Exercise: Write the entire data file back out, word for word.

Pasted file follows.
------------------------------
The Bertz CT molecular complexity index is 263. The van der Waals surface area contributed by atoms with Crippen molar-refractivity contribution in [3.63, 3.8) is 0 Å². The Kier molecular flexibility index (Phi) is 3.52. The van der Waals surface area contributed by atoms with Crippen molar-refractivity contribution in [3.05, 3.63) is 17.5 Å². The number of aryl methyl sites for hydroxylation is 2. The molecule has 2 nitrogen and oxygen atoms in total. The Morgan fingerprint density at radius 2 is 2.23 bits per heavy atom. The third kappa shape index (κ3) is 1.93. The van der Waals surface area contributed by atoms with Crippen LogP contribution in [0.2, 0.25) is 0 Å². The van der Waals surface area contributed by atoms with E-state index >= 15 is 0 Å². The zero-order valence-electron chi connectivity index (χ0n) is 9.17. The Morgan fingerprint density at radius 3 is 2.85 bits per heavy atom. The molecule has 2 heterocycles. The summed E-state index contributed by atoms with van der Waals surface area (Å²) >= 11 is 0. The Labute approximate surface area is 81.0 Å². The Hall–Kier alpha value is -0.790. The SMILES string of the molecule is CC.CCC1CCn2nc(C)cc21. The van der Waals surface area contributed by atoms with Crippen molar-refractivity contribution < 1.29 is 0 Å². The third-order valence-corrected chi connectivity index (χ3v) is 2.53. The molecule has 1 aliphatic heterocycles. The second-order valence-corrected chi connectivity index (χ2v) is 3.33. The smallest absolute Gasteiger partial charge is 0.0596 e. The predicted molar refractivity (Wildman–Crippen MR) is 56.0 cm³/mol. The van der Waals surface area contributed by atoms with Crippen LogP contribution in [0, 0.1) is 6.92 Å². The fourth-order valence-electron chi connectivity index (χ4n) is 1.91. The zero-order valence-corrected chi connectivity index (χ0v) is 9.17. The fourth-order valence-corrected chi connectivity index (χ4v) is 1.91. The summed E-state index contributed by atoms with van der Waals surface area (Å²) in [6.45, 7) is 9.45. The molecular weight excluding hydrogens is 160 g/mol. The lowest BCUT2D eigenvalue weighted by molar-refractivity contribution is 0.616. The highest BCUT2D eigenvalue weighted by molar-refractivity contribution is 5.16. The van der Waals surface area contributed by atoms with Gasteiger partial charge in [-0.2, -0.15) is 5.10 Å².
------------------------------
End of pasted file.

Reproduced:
The Bertz CT molecular complexity index is 263. The van der Waals surface area contributed by atoms with Crippen molar-refractivity contribution in [3.63, 3.8) is 0 Å². The Kier molecular flexibility index (Phi) is 3.52. The van der Waals surface area contributed by atoms with Crippen molar-refractivity contribution in [3.05, 3.63) is 17.5 Å². The number of aryl methyl sites for hydroxylation is 2. The molecule has 2 nitrogen and oxygen atoms in total. The Morgan fingerprint density at radius 2 is 2.23 bits per heavy atom. The third kappa shape index (κ3) is 1.93. The van der Waals surface area contributed by atoms with Crippen LogP contribution in [0.2, 0.25) is 0 Å². The van der Waals surface area contributed by atoms with E-state index >= 15 is 0 Å². The zero-order valence-electron chi connectivity index (χ0n) is 9.17. The Morgan fingerprint density at radius 3 is 2.85 bits per heavy atom. The molecule has 2 heterocycles. The summed E-state index contributed by atoms with van der Waals surface area (Å²) >= 11 is 0. The Labute approximate surface area is 81.0 Å². The Hall–Kier alpha value is -0.790. The SMILES string of the molecule is CC.CCC1CCn2nc(C)cc21. The van der Waals surface area contributed by atoms with Crippen molar-refractivity contribution < 1.29 is 0 Å². The third-order valence-corrected chi connectivity index (χ3v) is 2.53. The molecule has 1 aliphatic heterocycles. The second-order valence-corrected chi connectivity index (χ2v) is 3.33. The smallest absolute Gasteiger partial charge is 0.0596 e. The predicted molar refractivity (Wildman–Crippen MR) is 56.0 cm³/mol. The van der Waals surface area contributed by atoms with Crippen LogP contribution in [0, 0.1) is 6.92 Å². The fourth-order valence-electron chi connectivity index (χ4n) is 1.91. The zero-order valence-corrected chi connectivity index (χ0v) is 9.17. The fourth-order valence-corrected chi connectivity index (χ4v) is 1.91. The summed E-state index contributed by atoms with van der Waals surface area (Å²) in [6.45, 7) is 9.45. The molecular weight excluding hydrogens is 160 g/mol. The lowest BCUT2D eigenvalue weighted by molar-refractivity contribution is 0.616. The highest BCUT2D eigenvalue weighted by molar-refractivity contribution is 5.16. The van der Waals surface area contributed by atoms with Gasteiger partial charge in [-0.2, -0.15) is 5.10 Å².